Boston, Massachusetts 2021-10-16 01:10:01 –
Here, Red Sox Not having access to one of the best games of Kiké Hernández’s career, he lost to the Astros 5-4 in Game 1 of the ALCS.
Chris Sale, who was a little surprised to start in Game 1, wasn’t very sharp, but gave up one run in the 22/3 innings. Before the sale left the mound, Red Sox manager Alex Cora struck his chest and appeared to make a moving speech when the sale nodded.
The Red Sox couldn’t get on the board up to three times, despite stable basepath traffic. Kiké Hernández launches NS Lead-off Homer It evened the score. The Red Sox played another run on José Altuve’s defensive mistake and played his third run on Hunter Renfroe’s RBI double.
Both attacks got colder, many runners remained in the base, and the Red Sox maintained their advantage up to six times. However, at the bottom of the frame, Chas McCormick scored one point. José Altuve then took advantage of Tanner Houck’s pitching mistake to rip a 382-foot home run that evened the score.
The next inning, the Astros attacked again — time In solo homer By Carlos Correa on the left.
The Red Sox slightly missed a two-out lead back to eighth when Travis Shaw hit a deep drive on the warning track, but when Altuve hit the sacrifice fly in the center, the Astros had an insurance run. Added.
That insurance practice proved to be important — Kike Hernandez blasted his second home run in the game, leading nine times. And it reduced the deficit to one. However, the Red Sox lineup of 2-3-4 batters, Kyle Schwarber, Xander Bogaerts, and Rafael Devers ran one after another to finish the game.
José Altuve — 1 to 3, 3 RBIs, 2 runs, HR, walking.
The Astros attack had a lot of trouble pushing the runners around the base pass until Altuve’s home run. Second baseman also lifted the flyball to the center and insured the Astros.
Kiké Hernández — 4 to 5, 2 RBIs, 2 runs, 2 HR, double
Normally you won’t lose a player here, but why can’t you include Hernandez? Not only was his statline ridiculous (he missed a hitting for the cycle on his ninth home run), he made some important plays in the outfield that prevented the Astros from pulling further. Hernandez’s two Homers traveled nearly 875 feet in total.
The Red Sox missed a great opportunity to steal the game after Sale struggled on the mound. The victory gives them the lead in the series, Nathan Eovaldi begins in Game 2, and the sale will be available for future outings.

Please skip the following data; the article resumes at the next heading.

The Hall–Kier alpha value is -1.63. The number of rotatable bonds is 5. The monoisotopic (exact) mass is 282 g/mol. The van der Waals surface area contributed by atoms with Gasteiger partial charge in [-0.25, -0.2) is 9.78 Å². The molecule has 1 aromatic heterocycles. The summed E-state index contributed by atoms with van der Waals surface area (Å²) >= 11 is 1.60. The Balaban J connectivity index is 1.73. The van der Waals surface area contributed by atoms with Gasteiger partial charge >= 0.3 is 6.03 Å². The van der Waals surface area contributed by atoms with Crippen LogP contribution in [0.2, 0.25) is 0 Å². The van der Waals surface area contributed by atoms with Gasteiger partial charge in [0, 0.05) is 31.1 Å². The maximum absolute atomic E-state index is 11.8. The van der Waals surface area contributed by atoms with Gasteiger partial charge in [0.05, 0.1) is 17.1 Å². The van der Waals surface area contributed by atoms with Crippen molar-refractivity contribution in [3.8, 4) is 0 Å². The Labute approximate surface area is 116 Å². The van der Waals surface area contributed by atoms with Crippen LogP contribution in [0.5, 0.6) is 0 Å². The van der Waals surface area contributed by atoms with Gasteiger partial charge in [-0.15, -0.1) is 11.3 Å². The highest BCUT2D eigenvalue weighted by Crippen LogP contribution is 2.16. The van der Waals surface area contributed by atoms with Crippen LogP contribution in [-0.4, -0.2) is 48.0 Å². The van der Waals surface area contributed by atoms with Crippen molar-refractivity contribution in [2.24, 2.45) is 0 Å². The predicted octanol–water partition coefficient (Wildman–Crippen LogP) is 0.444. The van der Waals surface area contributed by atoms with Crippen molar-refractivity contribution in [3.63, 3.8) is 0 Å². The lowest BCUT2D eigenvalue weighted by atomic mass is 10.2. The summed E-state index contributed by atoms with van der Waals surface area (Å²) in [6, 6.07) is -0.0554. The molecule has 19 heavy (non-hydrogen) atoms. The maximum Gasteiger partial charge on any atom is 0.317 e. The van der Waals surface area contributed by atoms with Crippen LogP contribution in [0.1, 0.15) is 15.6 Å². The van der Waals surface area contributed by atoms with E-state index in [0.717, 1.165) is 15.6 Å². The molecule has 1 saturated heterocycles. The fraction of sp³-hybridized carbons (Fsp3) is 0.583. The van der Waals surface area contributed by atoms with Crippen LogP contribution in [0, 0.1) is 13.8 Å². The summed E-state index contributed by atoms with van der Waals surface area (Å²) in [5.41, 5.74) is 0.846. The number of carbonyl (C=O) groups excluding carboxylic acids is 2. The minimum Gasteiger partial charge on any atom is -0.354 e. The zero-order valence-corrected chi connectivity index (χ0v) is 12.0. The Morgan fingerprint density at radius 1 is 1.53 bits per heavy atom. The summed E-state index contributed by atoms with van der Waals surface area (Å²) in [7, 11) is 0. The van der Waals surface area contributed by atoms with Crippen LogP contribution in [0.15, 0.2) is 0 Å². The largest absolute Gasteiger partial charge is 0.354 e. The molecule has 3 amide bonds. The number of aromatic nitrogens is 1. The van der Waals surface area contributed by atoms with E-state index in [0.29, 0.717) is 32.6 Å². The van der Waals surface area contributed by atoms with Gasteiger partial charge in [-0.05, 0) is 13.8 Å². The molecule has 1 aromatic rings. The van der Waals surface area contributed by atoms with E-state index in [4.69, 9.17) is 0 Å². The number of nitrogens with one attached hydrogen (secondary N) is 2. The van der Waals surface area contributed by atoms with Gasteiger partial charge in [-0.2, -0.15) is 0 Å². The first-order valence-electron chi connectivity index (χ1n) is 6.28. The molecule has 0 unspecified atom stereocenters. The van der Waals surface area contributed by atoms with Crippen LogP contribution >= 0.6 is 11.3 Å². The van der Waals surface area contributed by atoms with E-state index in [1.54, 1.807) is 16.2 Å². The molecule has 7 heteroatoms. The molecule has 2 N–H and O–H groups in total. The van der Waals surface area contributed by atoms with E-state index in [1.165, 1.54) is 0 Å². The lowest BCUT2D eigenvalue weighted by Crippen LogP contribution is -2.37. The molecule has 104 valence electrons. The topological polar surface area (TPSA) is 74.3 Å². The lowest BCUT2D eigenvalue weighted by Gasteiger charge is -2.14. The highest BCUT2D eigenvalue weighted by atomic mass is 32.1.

The Red Sox still have Eovaldi and Sale, but on Saturday afternoon they try to avoid the nerve-wracking 2-0 series deficit.
1. The Red Sox hits aren’t particularly bad (10 hits in 35 official at-bats), but the statistics aren’t very friendly, minus Hernandez’s 4-5 outing. Winning the game when Schwarber, Bogaerts, Devers and Martinez combine 3 to 16 (.188) on the plate is not easy, especially for the Astros.
Hernandez can only make up (approximately) 1/9 of the Red Sox at bat. He put them close by on Friday, but they can’t expect him to be 4-5 again with two home runs. Hernandez is on fire, but he was able to use some help.
2. Further evidence of the Red Sox struggle: They stuck nine runners. When Hunter Renfroe jumped into the center in one go, the base was loaded and Christian Arroyo struck out with three stranded runners in the second and third.
The Astros also stuck nine runners, so the problem was totally overwhelming. Still, the Red Sox missed some important opportunities that could be difficult to relive, knowing that they lost Game 1 in a single run.
3. At first glance on Friday’s box score, it can be difficult to determine which name group is in batting order and which group is pitching rotation. Both the Red Sox and the Astros used a total of eight pitchers. Both starters made 22/3 innings and no pitcher exceeded one inning, with the exception of Astros Relief Christian Javier (2 IP).
According to the FOX broadcast, Friday’s four-hour or longer match set a record for most pitchers used in a single playoff game as part of a seven-match series.
4. Cola takes Danny Santana to the bat for Hunter Renfroe (Santana put together a good turn at bat, but was eventually struck), and again Sawamura in a rarely used relief. Takuichi (The base loaded by Sawamura gave up only once).
Of course, it’s silly to question Coke’s decision in the postseason, given his absurd 15-5 record, but neither of the eight decisions paid the actual dividend.
5. After longtime teammates Altuve and Correa drove on every Astros run, manager Dusty Baker drew a comparison that might not be compatible with Red Sox fans.
Like the Patriots at a recent meeting with Brady, the Red Sox had many opportunities, including the opportunity to be late, but eventually lost alone.
However, unlike the Patriots, the Red Sox get Game 2.
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5 takeaways as Red Sox fall to Astros in Game 1 of the ALCS Source link 5 takeaways as Red Sox fall to Astros in Game 1 of the ALCS